“I went into the changeroom and did my hair on top of my head to try and give myself a couple of extra centimetres and Dad’s words came back to me – there’s going to be a day where you are so happy you are this tall and that was the moment, here I am trying to make myself taller than I actually already was,” says Geitz.

“What you actually think is your biggest weakness can turn out to be your biggest strength and it just takes a little while to arrive at that destination to understand what it is, but it’s special when you get there.”

3. Don’t let failures or success take up too much space

De Rozario explains the highs and lows only take up 5 per cent of our life, and what defines us is the other 95 per cent.

“I think success and failure need to take up the same amount of space in your life, but at the end of the day it’s not that much space,” she says. “We tell ourselves not to be defined by our failures but we don’t really apply that same statement to our success, so I think when we achieve those incredible things it’s always a shock when it lasts such a brief amount of time and it’s gone.”

She swears by goal setting for providing structure for the rest of our lives, where we exist so much more. 

4. Trust your gut

Jones says her best career – and life – lesson is to do what feels right for you. 

“Always go with your gut. Your gut always tells you what needs to happen, what the right thing is to do and what needs to happen next,” she says. 

The swimmer recounts the moment she moved to Melbourne to follow her then fiancé in 2008, despite everyone telling her it was a huge mistake. She admits that although the relationship didn’t work out, following her intuition led to her winning an Olympic gold medal later that year. 

“You know what’s right for you, trust that instinct and make your decision based on that,” she says.

5. Be brave enough to be authentic

“Being a strong woman is having the courage to be exactly who it is who you are, even if that doesn’t look like how you think it should,” says de Rozario.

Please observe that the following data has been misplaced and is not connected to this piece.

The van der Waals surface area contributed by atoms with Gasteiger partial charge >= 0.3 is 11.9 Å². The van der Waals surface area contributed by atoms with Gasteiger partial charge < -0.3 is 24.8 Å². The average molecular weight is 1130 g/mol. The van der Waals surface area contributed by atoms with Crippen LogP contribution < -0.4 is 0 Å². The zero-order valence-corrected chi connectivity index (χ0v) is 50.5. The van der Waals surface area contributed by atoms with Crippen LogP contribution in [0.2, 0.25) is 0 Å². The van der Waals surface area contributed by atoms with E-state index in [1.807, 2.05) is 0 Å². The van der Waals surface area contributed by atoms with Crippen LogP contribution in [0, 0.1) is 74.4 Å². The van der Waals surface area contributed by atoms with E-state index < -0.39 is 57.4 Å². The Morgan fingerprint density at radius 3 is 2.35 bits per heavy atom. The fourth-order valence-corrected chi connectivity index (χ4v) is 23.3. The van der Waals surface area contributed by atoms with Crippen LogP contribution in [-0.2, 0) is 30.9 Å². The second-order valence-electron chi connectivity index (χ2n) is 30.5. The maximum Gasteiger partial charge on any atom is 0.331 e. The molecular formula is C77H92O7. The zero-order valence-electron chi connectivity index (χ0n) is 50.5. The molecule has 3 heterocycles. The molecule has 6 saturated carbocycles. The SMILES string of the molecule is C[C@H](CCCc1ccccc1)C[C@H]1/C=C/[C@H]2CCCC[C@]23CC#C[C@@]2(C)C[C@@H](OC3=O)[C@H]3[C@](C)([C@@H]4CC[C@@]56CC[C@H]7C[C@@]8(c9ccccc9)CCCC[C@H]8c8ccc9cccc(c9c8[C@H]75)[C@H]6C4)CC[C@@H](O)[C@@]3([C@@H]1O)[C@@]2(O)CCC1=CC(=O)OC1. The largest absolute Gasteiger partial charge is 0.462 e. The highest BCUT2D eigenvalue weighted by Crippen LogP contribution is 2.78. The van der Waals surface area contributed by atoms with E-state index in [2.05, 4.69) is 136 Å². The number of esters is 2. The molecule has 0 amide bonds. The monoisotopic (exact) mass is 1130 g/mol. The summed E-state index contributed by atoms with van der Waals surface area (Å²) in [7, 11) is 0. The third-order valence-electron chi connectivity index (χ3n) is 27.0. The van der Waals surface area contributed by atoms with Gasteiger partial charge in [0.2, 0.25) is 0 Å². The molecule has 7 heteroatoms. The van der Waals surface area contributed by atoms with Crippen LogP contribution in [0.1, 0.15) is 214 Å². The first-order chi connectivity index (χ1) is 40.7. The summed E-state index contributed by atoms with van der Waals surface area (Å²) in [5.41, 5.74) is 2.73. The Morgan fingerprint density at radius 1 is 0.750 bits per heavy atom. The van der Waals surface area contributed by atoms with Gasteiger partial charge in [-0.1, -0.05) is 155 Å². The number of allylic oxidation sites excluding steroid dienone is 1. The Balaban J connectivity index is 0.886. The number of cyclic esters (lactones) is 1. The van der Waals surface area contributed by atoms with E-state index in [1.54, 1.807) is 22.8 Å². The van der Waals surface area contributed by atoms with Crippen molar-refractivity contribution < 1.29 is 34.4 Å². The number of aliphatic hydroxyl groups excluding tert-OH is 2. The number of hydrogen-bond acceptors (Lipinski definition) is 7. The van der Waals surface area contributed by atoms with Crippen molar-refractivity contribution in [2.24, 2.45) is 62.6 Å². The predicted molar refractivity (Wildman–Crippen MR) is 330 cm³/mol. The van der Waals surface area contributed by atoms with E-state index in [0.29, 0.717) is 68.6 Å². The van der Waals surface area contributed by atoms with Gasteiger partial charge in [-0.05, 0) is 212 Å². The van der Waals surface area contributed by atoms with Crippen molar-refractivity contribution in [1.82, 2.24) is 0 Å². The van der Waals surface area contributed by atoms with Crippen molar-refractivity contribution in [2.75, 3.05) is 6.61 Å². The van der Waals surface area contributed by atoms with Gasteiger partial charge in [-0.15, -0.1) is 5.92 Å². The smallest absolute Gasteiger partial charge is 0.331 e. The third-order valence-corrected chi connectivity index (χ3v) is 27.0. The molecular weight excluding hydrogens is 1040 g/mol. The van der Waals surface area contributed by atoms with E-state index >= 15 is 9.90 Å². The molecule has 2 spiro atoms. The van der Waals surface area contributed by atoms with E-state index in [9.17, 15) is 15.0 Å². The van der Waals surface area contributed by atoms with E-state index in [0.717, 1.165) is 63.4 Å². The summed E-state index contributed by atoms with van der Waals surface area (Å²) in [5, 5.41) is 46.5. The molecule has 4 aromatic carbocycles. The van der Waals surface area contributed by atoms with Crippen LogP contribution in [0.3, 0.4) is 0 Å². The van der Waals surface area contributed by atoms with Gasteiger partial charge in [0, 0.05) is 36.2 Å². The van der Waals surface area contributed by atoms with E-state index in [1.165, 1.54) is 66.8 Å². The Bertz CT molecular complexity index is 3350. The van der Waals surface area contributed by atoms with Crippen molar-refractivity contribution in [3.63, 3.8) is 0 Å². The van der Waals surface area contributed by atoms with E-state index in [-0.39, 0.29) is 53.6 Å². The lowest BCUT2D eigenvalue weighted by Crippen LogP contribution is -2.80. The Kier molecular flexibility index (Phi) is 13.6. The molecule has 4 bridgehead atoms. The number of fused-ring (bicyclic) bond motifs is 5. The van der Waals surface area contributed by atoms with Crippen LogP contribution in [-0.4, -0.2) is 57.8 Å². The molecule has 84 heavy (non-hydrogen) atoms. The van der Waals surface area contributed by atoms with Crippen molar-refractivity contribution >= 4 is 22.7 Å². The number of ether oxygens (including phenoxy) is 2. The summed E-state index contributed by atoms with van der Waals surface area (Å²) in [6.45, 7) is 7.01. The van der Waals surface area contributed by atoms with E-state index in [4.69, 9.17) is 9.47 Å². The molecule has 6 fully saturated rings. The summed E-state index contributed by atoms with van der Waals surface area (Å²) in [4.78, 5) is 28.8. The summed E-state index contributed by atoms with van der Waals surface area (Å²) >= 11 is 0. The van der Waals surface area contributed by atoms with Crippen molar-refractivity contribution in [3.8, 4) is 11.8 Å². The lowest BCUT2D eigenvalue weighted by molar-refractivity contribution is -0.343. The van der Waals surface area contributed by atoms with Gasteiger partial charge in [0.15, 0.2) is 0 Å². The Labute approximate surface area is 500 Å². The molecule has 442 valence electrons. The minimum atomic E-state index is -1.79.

Geitz shares similar advice. 

“My biggest learning through my journey was to be brave and to just be authentic to you,” she says. “I think when you try to be something that you’re not you get found out very, very quickly.”

Paralympic swimmer Ellie Cole.

6. Support other women

More often than not the stereotype of catty, competitive women is proven unfounded, but it’s always important to support and encourage other women wherever we can. 

“The biggest thing we can do for women is support each other and do it genuinely,” says Jones. “Be the woman who fixes another woman’s crown without telling her it was crooked… Be each other’s cheerleaders.”

De Rozario says that support from women in her life has got her where she is today and it’s only fair to pass on the favour.

“I think that’s something that we can do for so many people around us, whether it’s the people beside us or the people coming up behind us,” she says. “It’s not about forging a pathway to follow, but it’s about allowing everyone to create their own and helping them to be whatever it is that they need to be to be the best version of themselves.”

And, at the end of the day, Geitz says, treating people with kindness and respect will get you far. 

The members of rebel’s incredible mentorship program mingle with some of Australia’s best athletes.